Kalanchoe refers to a genus of 123 species of tropical plants native to Madagascar and tropical Africa. Some species are also found in Australia. Most of them are shrubs and a few are herbaceous.
They are ornamental plants found in house gardens. Some of them grow in the wild as well. They are very popular for its bright flowers which can be orange, yellow, pink, red, or magenta.
Characteristic of Kalanchoe plants
One anatomic distinction of these plants is that their flowers open by growing new cells on the inside surface of petals to force them to move outwards. They grow cells on the outside to force them back in.
The foliage of these plants is thick, green, and succulent. The leaves surround clusters of small flowers. What makes these plants a florists favorite is the fact that they can be forced to bloom at any time of the year.
Once they bloom, flower clusters can last for weeks or months. They propagate fairly easily, which has made some of them escape house planting to the wilderness.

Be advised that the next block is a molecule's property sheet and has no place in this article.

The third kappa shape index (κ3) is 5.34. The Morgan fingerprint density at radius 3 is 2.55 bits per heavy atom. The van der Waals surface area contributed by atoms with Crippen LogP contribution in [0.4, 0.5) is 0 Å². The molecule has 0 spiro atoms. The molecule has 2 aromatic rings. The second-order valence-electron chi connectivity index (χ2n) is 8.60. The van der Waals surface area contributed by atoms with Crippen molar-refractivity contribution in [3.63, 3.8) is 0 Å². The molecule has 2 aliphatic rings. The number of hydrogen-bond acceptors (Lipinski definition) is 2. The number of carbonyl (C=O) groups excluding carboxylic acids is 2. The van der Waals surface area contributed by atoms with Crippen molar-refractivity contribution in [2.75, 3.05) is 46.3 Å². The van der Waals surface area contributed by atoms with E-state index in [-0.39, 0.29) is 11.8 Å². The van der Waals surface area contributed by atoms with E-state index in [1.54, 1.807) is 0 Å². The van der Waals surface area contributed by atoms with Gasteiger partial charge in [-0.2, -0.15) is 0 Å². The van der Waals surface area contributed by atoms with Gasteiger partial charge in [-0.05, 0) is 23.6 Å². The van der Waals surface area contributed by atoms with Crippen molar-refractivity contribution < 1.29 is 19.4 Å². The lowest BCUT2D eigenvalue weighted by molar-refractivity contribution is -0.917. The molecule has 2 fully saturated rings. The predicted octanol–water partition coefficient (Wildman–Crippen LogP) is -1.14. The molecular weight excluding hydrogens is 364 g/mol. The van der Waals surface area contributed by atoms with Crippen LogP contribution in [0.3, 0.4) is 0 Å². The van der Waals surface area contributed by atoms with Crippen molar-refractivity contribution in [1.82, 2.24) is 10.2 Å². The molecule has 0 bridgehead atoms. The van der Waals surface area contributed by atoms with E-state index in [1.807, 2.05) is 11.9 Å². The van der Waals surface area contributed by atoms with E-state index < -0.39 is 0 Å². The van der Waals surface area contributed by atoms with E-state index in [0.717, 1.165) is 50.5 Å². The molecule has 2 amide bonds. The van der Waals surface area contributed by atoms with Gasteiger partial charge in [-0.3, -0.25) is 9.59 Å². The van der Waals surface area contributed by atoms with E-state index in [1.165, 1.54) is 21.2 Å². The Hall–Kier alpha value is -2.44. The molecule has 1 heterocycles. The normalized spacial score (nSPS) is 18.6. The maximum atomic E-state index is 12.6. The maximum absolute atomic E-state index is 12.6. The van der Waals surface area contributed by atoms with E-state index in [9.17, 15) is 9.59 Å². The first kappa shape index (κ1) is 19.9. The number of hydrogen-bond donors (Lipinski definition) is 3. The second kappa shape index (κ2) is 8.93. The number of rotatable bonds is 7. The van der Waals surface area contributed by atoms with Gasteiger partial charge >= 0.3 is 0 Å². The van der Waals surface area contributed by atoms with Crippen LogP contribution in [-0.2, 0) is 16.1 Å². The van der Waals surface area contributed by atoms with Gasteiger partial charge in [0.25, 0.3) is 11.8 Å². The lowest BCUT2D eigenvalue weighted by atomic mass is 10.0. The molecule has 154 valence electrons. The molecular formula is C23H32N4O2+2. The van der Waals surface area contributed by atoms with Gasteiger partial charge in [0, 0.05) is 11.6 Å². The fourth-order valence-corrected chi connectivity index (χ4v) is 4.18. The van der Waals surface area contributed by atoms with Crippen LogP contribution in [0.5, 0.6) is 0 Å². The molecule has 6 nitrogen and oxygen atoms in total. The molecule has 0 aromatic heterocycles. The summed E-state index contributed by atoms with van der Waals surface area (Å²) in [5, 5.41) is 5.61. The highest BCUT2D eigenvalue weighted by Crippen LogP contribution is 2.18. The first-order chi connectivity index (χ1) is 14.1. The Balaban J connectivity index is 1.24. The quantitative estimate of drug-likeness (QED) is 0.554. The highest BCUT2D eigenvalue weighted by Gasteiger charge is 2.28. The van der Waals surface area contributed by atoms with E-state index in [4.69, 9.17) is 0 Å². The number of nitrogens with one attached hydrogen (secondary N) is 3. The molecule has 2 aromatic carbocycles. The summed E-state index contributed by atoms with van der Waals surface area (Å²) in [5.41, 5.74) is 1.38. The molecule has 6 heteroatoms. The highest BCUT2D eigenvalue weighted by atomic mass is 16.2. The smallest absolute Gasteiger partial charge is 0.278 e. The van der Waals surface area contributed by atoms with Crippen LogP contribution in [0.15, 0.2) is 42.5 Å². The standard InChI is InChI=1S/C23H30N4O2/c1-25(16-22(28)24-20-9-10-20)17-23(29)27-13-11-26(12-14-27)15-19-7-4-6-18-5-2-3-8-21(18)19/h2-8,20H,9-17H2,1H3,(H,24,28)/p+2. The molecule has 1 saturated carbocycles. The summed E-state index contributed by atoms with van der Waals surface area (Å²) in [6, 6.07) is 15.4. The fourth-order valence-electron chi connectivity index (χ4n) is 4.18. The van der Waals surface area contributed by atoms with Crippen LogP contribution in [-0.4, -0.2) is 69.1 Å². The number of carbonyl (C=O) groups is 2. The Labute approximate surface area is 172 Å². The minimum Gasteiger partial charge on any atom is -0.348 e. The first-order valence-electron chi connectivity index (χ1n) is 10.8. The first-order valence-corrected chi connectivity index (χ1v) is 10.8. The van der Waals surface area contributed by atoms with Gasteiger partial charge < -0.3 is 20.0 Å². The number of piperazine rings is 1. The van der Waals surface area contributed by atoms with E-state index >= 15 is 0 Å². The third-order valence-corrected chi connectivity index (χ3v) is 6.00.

Toxicity to Pets
Kalanchoe plants contain cardiac glycosides, which are toxic to all animals. In fact, in places where the plant is very common, poisoning of cattle and sheep is common.
The plants develop a higher toxicity in the summer because this is the time in which flowers naturally bloom and they contain a higher concentration of glycosides than roots, leaves, or stems.
Your pet can be poisoned if he were to digest any part of the plant, but it is generally not considered a highly toxic plant.
Symptoms of Intoxication
In very rare cases, it can cause cardiac issues such as abnormal heart rhythm and a collapse. If you suspect that your dog or cat has ingested the plant, call your veterinarian immediately.
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